As your business or website grows or changes, it is important to remember the key role your virtual private server plays in your success. Even if your VPS seems to be running smoothly, it’s always a good time to take a closer look for potential ways to optimize your VPS performance. Often the default settings for many applications, like Apache, aren’t appropriate for performance standards. In addition, there are a few simple tips you can follow to reduce load and improve site response times, including introducing caching, taking a closer look at performance metrics, and utilizing a content delivery network.
How to Optimize your VPS
1. Configure Apache Settings
One of the first places you should check for ways to optimize your VPS is Apache. Apache can be one the biggest hogs of server resources if it is not configured correctly, especially on a VPS. There are various settings, such as KeepAlive, MaxClients, StartServers, and MaxRequestsPerChild, that can be tweaked to provide a better performing server. To learn how to change these settings for your server, consult our Apache Optimization knowledge base article for more details.
2. Maintain An Updated MySQL Version
Another application to check to optimize your VPS is MySQL.
Maintaining an updated version of MySQL is vital to peak performance and security in for your VPS. Older versions, like MySQL 4.0 or MySQL 4.1, are end-of-life (EOL), and no longer receive security updates. MySQL versions 5.0 and 5.1 are also both EOL, and may negatively impact your site’s performance as well. The best options are MySQL versions 5.5 or 5.6. In comparisons of MySQL 5.1, 5.5, and 5.6, MySQL 5.6 is the clear winner in both read/write and read only workloads, and response times. Check out our Knowledge Base to learn how to check your MySQL version and make sure you’re using the latest version.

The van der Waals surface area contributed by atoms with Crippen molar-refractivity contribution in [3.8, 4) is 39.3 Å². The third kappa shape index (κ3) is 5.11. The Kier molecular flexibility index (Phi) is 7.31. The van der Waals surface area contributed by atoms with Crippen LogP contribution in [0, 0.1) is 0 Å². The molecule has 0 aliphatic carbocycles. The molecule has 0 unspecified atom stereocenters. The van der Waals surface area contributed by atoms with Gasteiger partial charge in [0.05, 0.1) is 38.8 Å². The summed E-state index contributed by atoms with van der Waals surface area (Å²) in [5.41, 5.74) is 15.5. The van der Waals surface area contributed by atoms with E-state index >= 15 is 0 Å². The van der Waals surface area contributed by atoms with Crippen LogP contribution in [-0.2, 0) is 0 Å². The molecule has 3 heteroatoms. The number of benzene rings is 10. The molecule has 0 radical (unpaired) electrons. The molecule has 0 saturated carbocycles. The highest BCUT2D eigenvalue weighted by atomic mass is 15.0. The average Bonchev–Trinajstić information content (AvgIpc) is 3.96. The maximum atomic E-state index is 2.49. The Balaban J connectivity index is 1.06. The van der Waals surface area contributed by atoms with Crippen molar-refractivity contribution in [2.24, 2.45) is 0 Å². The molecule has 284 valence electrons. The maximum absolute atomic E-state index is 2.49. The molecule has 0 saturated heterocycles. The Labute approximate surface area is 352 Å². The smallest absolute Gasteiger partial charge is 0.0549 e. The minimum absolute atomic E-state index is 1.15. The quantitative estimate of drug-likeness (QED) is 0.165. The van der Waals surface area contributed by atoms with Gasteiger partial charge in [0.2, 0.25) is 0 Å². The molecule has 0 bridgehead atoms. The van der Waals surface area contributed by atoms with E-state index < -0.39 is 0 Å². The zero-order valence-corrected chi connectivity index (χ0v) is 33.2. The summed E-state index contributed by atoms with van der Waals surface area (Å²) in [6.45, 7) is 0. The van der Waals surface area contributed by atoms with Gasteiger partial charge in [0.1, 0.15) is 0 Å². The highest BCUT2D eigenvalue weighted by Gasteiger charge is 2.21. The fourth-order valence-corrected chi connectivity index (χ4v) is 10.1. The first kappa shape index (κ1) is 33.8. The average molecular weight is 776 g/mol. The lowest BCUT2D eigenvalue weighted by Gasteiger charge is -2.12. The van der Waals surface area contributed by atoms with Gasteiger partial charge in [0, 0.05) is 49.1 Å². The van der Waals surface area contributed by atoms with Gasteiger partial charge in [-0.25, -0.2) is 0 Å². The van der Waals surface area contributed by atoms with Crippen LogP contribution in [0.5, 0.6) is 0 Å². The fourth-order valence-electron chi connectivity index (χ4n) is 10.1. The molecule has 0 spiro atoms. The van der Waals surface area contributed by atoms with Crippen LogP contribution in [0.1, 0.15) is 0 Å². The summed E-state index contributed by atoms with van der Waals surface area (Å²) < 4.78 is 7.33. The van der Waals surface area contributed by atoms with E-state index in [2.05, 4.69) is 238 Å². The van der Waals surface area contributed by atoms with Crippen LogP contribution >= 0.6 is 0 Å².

Updating MySQL is a delicate process and requires a certain amount of technical knowledge. The Most Helpful Humans in Hosting are available to help ensure the process is done correctly.
3. Cache Your Content
Another way to optimize your VPS is to utilize caching. Caching to RAM speeds up processes and reduces latency through temporary storage of frequently-accessed data. Repeatedly requesting static files can be slow and expensive in terms of resources, but caching that data to RAM will speed things up. We recommend a few specific caching software, including Varnish (a proxy and cache that improves the performance of busy, dynamic websites), Memcached (a high-performance in-memory caching system primarily used to speed up sites that make heavy use of databases), Memcached with PHP, and Squid (a caching and forwarding web proxy). You can learn more about those caching software and other methods of caching in our “Caching Options for Optimizing Your VPS” blog post. In addition if you use WordPress Hosting, there are a few plugins that will provide “to memory” or “to disk” caching, including WP Super Cache, W3 Total Cache, and WP Fastest Cache.
4. Optimize Your Content
An important part of your server’s performance is the content it is delivering. There are many useful and free online tools that can analyze your website for potential improvements. These tools, such as Google’s PageSpeed or WebPageTest.org, will provide you with speed and performance metrics as well as point out places in your site and on your server that can be optimized. These tools will grade your site on a variety of factors and clearly layout how you can improve both your back-end server settings and also front-end website configurations.
5. Bonus Solution: Consider a CDN
The further an end user’s browser is from your server, the longer it takes to deliver your content and the more likely your server could be bogged down by content requests. A content delivery network can shorten the space between website visitors and your server by storing static content on nodes around the world, allowing for faster content delivery and better performance by freeing up your server’s resources.
Start Optimizing your VPS Today
If you haven’t checked your VPS’s settings recently, then you might be putting up with a slower and less efficient server than necessary. Looking closely at how Apache, MySQL, and caching are configured can help improve the response time of your website and the overall experience for your end user. Implementing a CDN can further your optimization goals and deliver content even faster.